Image: Sketches by Vincent Van Gogh
There’s no such thing as wasted time when working on art, even when a piece turns out badly.
If people knew how hard I worked to get my mastery, it wouldn’t seem so wonderful at all. – Michelangelo
If at first you don’t succeed in drawing, try and try and try and try… How many drawings does it take to make a good one?
Out of 100 drawings that I do, what percentage would I count as successful? 100%. No, I’m not an egomaniac; I am always reminding myself that “successful” and “presentable” can be two different things. Each time you work on art you are practicing your skill. If my drawing doesn’t turn out right, I have now tucked away in my head a process that doesn’t work for me. That is a success!
Our brains are always troubleshooting, the same way a child learns to walk: by getting a little bumped up. I heard that John Singer Sargent did as many as 14 starts on a painting. If he did not like how they were going he’d wipe or scrape them off to start over, rather than correcting them. He did more than a dozen studies leading up to his famous “Madame X” painting. He was being “successful” working towards “presentable”. Presentable meaning: it’s going to the gallery, the art competition, up on his Instagram, etc.
I’ve made a ton of work … Some are ok, most “meh,” and a handful of good ones. … It’s equal parts mining for gold and standing in a field trying to get stuck by lighting. -Matt Shlian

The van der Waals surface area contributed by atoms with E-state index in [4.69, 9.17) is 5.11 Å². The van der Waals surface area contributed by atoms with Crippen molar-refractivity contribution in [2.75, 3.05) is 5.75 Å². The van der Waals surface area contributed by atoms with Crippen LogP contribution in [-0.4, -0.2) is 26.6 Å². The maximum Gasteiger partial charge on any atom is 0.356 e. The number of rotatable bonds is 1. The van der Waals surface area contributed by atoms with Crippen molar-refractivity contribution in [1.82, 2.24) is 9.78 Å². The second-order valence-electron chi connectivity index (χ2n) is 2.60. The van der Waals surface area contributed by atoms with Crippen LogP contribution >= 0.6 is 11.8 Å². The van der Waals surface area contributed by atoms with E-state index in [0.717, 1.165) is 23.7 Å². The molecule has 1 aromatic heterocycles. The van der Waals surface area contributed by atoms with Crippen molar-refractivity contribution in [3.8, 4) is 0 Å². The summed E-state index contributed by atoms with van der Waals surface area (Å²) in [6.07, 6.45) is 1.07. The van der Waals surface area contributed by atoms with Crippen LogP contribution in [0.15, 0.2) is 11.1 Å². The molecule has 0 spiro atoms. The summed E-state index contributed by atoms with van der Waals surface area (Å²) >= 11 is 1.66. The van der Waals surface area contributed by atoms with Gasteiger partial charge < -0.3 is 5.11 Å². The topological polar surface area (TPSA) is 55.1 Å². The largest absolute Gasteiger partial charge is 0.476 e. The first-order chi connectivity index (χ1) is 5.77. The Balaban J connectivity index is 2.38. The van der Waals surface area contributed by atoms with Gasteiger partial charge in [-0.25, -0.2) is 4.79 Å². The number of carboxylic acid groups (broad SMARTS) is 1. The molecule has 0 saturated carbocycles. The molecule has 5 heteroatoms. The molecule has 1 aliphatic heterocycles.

I’m a big proponent of working with what you have because there’s a lot to learn from sticking with a piece. But when drawing and deciding to start over, may I make a suggestion? Please don’t get in the bad habit of starting over out of frustration. If you do this every time your work gets difficult, your brain will put on a parachute and jump out the window! Rather, start over out of understanding; knowing WHAT you need to do, and knowing that doing it on a fresh sheet would be faster.
Landing on your butt twenty thousand times is where great performance comes from.” ― Geoff Colvin
(The above quote by Geoff Colvin is from his book, Talent Is Overrated: What Really Separates World-Class Performers from Everybody Else. I highly recommend it for all artists!)
Van Gogh created roughly 900 paintings and 1,100 drawings and sketches, in his 10 years of doing art. That’s about 200 works a year! Granted, he was more prolific at certain times than others (one year, he completed 200 paintings, and 100+ drawings and watercolors). From all that work, it’s believed that he sold just one painting during his career (The Red Vineyard at Arles). Does that mean he only made 1 good piece in his life? Depending on if you’re a fan or not, which I am, so the answer is “Definitely not!”. The artwork is always successful because with each piece you know more of what you like and don’t like. With each piece, you are a step closer to YOUR truest way of doing art. Your taste and style are being discovered. Only you know what’s “presentable”.
“Lord, grant that I may always desire more than I accomplish.”. –Michelangelo
I pray I never fear making “bad” artwork and start creating to be safe; Only doing the art that I know I can do, in the stagnant safety of “good”. We have to allow ourselves to make “bad” to break through “good” and get to “great”. The important thing is: keep creating.
Hey artists, what percentage of your artworks would you consider successful? How many would you consider presentable? I would love to hear your thoughts! Please comment below.